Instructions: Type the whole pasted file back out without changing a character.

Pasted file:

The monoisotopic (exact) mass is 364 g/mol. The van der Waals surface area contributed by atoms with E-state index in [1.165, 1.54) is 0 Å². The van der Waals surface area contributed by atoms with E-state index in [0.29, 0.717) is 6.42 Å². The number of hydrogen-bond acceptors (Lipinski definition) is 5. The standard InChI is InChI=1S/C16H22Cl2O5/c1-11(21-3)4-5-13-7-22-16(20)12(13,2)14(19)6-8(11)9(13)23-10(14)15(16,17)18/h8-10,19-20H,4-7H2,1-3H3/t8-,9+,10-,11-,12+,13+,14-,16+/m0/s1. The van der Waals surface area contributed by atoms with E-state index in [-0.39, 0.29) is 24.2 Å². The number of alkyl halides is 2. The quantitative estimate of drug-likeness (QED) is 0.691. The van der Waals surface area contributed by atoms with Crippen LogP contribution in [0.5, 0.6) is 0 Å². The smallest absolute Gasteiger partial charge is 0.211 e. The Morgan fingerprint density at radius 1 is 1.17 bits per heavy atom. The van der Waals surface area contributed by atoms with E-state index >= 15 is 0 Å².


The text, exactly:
The monoisotopic (exact) mass is 364 g/mol. The van der Waals surface area contributed by atoms with E-state index in [1.165, 1.54) is 0 Å². The van der Waals surface area contributed by atoms with E-state index in [0.29, 0.717) is 6.42 Å². The number of hydrogen-bond acceptors (Lipinski definition) is 5. The standard InChI is InChI=1S/C16H22Cl2O5/c1-11(21-3)4-5-13-7-22-16(20)12(13,2)14(19)6-8(11)9(13)23-10(14)15(16,17)18/h8-10,19-20H,4-7H2,1-3H3/t8-,9+,10-,11-,12+,13+,14-,16+/m0/s1. The van der Waals surface area contributed by atoms with E-state index in [-0.39, 0.29) is 24.2 Å². The number of alkyl halides is 2. The quantitative estimate of drug-likeness (QED) is 0.691. The van der Waals surface area contributed by atoms with Crippen LogP contribution in [0.5, 0.6) is 0 Å². The smallest absolute Gasteiger partial charge is 0.211 e. The Morgan fingerprint density at radius 1 is 1.17 bits per heavy atom. The van der Waals surface area contributed by atoms with E-state index >= 15 is 0 Å².